- However, such 'interfaces' must be a surface of revolution having axis of revolution coinciding with the axis of revolution of the rotating zones and walls.
- The recommended practice is to chose the location of such interface(s) is the mid-way between the tip of rotating walls (or the blade tip) and the nearest stationary housing walls. Sometimes, the location of interfaces are also governed by meshing considerations (such as number of boundary layers on the walls of the blades) and free mesh size beyond this region.
- For rotating domains embedded in relative large domains (such as a fan relative very small as compared to room), the recommendation is to have the interface at a location where flow is likely to be uniform.
- Note that there is a significant difference between "Rotating Frame" and "Rotating Mesh".

- prescribed translation (such as motion of piston and valves in engines), rotation (motion of teeth in gear pumps) or combination of translation and rotation (motion of teeth in helical pumps). In ANSYS FLUENT, "DEFINE_CG_MOTION” is used to describe the motion of a face or cell zone. It provides solver with a velocity atevery time step. ANSYS Fluent then translates this to the position of the zone given the current simulation time. DEFINE_CG_MOTION(udf_name, dt, vel, omega, time, dtime), where name defines the name of the UDF. 'dt' is a pointer to a storage that contains the dynamic mesh attributes specified by the user or calculated by FLUENT. 'vel' and 'omega' are the linear and angular velocities, respectivly. 'time' defines the current time and 'dtime' defines the time step. These 6 variables are passed to the UDF by FLUENT, the UDF then calculates the linear and angular velocities and returns the values to ANSYS FLUENT.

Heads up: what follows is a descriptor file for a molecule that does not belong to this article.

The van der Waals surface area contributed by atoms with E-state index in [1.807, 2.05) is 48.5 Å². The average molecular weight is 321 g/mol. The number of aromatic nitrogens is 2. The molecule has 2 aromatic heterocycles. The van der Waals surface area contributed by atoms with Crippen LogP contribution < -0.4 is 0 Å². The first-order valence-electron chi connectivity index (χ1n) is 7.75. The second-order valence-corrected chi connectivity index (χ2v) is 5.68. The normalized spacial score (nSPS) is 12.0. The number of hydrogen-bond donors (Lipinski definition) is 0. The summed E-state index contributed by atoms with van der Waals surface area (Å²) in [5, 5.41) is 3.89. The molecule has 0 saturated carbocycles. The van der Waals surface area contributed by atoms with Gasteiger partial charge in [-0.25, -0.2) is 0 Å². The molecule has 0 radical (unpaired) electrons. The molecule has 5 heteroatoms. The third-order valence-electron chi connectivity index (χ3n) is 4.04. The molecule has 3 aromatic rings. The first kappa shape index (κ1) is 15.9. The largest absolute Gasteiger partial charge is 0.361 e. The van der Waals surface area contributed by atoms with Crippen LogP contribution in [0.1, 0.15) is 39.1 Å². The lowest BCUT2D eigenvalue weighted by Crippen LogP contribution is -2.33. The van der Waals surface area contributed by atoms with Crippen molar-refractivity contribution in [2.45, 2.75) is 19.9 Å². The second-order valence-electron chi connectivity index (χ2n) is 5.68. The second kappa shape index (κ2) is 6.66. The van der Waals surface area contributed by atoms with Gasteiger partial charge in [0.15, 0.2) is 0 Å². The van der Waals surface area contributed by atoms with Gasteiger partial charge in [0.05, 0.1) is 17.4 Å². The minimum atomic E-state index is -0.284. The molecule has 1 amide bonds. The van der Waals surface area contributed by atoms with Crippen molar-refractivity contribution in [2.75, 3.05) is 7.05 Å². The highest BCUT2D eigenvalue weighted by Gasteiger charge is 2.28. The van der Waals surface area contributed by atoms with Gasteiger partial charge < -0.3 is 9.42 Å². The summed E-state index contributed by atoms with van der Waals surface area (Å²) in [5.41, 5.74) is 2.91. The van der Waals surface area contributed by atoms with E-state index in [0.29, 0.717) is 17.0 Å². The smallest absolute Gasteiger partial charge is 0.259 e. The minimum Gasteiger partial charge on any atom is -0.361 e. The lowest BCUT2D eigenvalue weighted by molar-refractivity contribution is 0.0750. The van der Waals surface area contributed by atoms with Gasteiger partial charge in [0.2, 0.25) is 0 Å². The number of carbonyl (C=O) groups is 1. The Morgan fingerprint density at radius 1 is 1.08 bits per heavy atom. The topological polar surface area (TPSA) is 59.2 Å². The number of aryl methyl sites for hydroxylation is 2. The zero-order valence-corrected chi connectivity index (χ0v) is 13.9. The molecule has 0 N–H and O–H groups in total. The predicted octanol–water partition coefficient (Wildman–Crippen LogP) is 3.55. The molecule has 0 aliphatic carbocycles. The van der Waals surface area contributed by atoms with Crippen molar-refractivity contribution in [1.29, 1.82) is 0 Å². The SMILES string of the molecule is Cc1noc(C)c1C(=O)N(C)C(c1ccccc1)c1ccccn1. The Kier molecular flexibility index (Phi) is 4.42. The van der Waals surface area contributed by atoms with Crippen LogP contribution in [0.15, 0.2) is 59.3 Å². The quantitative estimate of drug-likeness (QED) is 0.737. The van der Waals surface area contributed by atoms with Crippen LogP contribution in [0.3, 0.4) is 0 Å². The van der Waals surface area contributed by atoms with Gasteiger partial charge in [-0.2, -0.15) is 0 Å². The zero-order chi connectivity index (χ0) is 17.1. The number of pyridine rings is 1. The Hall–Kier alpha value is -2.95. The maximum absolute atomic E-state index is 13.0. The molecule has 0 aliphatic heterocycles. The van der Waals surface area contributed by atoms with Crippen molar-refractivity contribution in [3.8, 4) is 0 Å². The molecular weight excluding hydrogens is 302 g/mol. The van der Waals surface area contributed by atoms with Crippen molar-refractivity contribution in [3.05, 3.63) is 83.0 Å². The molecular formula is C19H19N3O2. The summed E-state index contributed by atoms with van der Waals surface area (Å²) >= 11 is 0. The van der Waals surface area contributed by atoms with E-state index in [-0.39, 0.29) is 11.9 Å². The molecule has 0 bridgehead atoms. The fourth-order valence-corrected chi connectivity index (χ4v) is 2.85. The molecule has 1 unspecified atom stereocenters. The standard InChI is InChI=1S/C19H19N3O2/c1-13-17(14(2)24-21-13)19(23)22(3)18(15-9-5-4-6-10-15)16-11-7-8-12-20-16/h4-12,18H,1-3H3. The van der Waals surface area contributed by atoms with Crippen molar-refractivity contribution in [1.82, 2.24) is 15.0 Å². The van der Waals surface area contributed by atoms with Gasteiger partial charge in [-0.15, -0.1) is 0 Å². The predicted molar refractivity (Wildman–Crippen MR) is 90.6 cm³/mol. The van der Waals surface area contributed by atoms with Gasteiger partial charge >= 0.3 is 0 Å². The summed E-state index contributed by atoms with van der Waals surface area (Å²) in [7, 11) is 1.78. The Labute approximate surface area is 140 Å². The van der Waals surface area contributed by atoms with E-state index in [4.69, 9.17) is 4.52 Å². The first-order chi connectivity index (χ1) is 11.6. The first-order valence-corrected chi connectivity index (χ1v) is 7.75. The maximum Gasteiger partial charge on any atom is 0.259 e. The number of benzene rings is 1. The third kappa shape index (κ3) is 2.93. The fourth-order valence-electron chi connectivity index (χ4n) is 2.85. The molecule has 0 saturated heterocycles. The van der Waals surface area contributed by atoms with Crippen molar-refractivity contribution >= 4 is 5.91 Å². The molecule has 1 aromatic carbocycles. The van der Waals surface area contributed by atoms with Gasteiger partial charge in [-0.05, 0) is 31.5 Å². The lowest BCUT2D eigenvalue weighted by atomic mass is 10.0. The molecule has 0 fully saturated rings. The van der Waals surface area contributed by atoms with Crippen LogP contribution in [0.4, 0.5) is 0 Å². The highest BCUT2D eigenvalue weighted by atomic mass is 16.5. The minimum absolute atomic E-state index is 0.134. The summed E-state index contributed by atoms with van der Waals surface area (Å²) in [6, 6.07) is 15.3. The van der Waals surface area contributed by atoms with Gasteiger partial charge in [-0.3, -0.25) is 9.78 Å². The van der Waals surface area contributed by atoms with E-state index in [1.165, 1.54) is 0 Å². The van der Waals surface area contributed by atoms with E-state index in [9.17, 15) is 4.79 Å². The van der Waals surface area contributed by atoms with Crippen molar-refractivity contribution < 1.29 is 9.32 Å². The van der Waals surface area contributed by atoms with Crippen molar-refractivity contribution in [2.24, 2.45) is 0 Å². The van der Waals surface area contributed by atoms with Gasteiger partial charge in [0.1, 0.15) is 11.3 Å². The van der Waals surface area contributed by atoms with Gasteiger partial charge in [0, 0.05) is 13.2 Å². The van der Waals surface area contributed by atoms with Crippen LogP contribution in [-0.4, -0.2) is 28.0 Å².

- Since movement is known a priori, a sequence of meshes can be generated to accommodate the motion of the boundaries. In between those generated meshes the mesh can be deformed (for example stretching and compression) according to the prescribed boundary movement.
- In situation where sliding interfaces need to be created in very tight clearances such as screw pumps, continuous mesh adaptation - even at every time step - might be required.
- It is when the deformation of the mesh is excessive that the deformed mesh can be replaced with a new generated one (e.g. layer addition and deletion in case of translation of boundary or linear deformation of the fluid zone).